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    Immunization Branch
    Central Office
    1100 West 49th Street
    Austin, Texas 78756

    Phone: (512) 776-3711
    Fax: (512) 458-7288

    TVFC Provider Enrollment Fax: (512) 776-7743

Influenza-Pneumococcal Vaccines

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Immunization Branch

logo: Vaccines Build your child's health

Influenza/Pneumococcal Vaccines


The Texas Department of State Health Services, Immunization Branch provides influenza and pneumococcal vaccines, at state contract cost, to Public Health Region offices, local health departments, and their providers. Any fees collected for these vaccinations by the regional offices are sent to the Department to go towards the cost of the vaccines. Local health departments and providers are billed for the cost of the vaccines. If locals have budgeted for the vaccine they are expected to reimburse the Department. If funds are not available, the Department expects to be reimbursed up to the vaccine cost from any fees collected for the vaccine. Providers are expected to reimburse the Department for the cost of the vaccine. Vaccines are provided for Texas Vaccine for Children (TVFC) eligible children who are at increased risk for complications of influenza and pneumococcal disease at no charge to the customer. TVFC enrolled physicians can secure the vaccines through their local health departments.

Last year, the Texas Department of State Health Services, Immunization Branch distributed approximately 392,540 doses of influenza vaccine and 18,545 doses of pneumococcal vaccine to be administered to Texans.

Influenza Vaccine is strongly recommended for any person age 6 months or older who, because of age or underlying medical condition, is at increased risk of complications of influenza. Health-care workers and others (including household members) in close contact with persons in high-risk groups also should be vaccinated. In addition, influenza vaccine may be administered to any person who wishes to reduce the chance of becoming infected with influenza (the vaccine can be administered to children as young as 6 months.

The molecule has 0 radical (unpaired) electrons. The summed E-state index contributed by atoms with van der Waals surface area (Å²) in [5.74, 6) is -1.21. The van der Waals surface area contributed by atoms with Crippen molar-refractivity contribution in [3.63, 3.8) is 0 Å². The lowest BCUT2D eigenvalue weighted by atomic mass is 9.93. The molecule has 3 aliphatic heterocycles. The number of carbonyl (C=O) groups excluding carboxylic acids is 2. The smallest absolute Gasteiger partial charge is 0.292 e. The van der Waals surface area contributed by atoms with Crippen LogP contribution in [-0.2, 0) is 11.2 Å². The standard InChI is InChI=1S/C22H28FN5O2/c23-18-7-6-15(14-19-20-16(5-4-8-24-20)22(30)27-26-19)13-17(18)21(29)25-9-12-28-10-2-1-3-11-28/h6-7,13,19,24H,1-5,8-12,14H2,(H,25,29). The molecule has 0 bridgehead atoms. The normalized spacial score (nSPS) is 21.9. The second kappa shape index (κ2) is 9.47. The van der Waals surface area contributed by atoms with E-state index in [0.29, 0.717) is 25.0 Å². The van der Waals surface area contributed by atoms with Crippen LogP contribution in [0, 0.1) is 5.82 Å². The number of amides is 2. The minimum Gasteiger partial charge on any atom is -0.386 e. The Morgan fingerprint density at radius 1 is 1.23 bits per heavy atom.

Groups at increased risk for influenza-related complications include:

  • Persons who are 65 years old or older.
  • Residents of nursing homes and other chronic-care facilities that house persons of any age who have chronic medical conditions.
  • Adult and children who have chronic disorders of the pulmonary or cardiovascular systems, including children with asthma.
  • Adults and children who have required regular medical follow-up or hospitalization during the preceding year because of chronic metabolic disease (including diabetes mellitus), renal dysfunction, hemoglobinopathies, or immunosuppression (including immunosuppression caused by medications.
  • Children and teenagers (aged 6 months-18 years) who are receiving long-term aspirin therapy and therefore might be at risk for developing Reye syndrome after influenza.
  • Women who will be in the second or third trimester of pregnancy during the influenza season.

Pneumococcal vaccine, as recommended by the Advisory Committee on Immunization Practices, should be used more extensively and administered to:

  • Persons age 65 or over
  • Immunocompetent persons age 2 years or older who are at increased risk for illness and death associated with pneumococcal disease because of chronic illness.
  • Immunocompetent persons aged 2 years or older with functional or anatomic asplenia.
  • Persons age 2 years or older living in environments in which the risk for disease is high.
  • Immunocompromised persons aged 2 years or older who are at high risk for infections.

Last updated January 19, 2011